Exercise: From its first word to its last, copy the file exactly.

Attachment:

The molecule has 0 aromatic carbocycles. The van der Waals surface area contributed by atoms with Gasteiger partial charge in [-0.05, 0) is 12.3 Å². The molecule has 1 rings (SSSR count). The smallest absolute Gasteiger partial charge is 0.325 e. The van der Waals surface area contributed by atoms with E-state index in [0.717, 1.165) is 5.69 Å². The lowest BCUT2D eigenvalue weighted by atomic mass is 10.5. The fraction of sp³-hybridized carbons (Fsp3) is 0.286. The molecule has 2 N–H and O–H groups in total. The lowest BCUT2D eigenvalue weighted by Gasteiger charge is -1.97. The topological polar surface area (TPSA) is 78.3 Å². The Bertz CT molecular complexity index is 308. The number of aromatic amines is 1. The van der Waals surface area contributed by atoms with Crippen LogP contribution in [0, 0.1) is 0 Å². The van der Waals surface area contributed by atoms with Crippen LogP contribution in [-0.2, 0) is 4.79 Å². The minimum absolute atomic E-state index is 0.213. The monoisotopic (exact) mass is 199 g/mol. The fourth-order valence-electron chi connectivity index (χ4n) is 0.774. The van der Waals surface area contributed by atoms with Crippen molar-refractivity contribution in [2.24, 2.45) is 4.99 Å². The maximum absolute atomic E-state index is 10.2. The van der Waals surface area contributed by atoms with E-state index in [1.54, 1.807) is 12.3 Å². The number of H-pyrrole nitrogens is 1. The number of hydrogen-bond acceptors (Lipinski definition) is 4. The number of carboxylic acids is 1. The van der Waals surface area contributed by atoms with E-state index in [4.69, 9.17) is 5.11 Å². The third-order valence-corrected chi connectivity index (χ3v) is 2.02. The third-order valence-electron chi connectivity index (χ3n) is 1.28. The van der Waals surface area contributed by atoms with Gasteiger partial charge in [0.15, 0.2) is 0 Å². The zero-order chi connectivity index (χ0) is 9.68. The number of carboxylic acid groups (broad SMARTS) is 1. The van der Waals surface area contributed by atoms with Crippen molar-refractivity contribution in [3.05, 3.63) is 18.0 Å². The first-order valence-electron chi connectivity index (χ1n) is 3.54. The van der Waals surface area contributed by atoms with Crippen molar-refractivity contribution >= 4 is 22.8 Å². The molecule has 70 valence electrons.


The molecule has 0 aromatic carbocycles. The van der Waals surface area contributed by atoms with Gasteiger partial charge in [-0.05, 0) is 12.3 Å². The molecule has 1 rings (SSSR count). The smallest absolute Gasteiger partial charge is 0.325 e. The van der Waals surface area contributed by atoms with E-state index in [0.717, 1.165) is 5.69 Å². The lowest BCUT2D eigenvalue weighted by atomic mass is 10.5. The fraction of sp³-hybridized carbons (Fsp3) is 0.286. The molecule has 2 N–H and O–H groups in total. The lowest BCUT2D eigenvalue weighted by Gasteiger charge is -1.97. The topological polar surface area (TPSA) is 78.3 Å². The Bertz CT molecular complexity index is 308. The number of aromatic amines is 1. The van der Waals surface area contributed by atoms with Crippen LogP contribution in [0, 0.1) is 0 Å². The van der Waals surface area contributed by atoms with Crippen LogP contribution in [-0.2, 0) is 4.79 Å². The minimum absolute atomic E-state index is 0.213. The monoisotopic (exact) mass is 199 g/mol. The fourth-order valence-electron chi connectivity index (χ4n) is 0.774. The van der Waals surface area contributed by atoms with Crippen molar-refractivity contribution in [2.24, 2.45) is 4.99 Å². The maximum absolute atomic E-state index is 10.2. The van der Waals surface area contributed by atoms with E-state index in [1.54, 1.807) is 12.3 Å². The number of H-pyrrole nitrogens is 1. The number of hydrogen-bond acceptors (Lipinski definition) is 4. The number of carboxylic acids is 1. The van der Waals surface area contributed by atoms with E-state index in [4.69, 9.17) is 5.11 Å². The third-order valence-corrected chi connectivity index (χ3v) is 2.02. The third-order valence-electron chi connectivity index (χ3n) is 1.28. The van der Waals surface area contributed by atoms with Gasteiger partial charge in [0.15, 0.2) is 0 Å². The zero-order chi connectivity index (χ0) is 9.68. The number of carboxylic acid groups (broad SMARTS) is 1. The van der Waals surface area contributed by atoms with Crippen molar-refractivity contribution in [3.05, 3.63) is 18.0 Å². The first-order valence-electron chi connectivity index (χ1n) is 3.54. The van der Waals surface area contributed by atoms with Crippen molar-refractivity contribution >= 4 is 22.8 Å². The molecule has 70 valence electrons.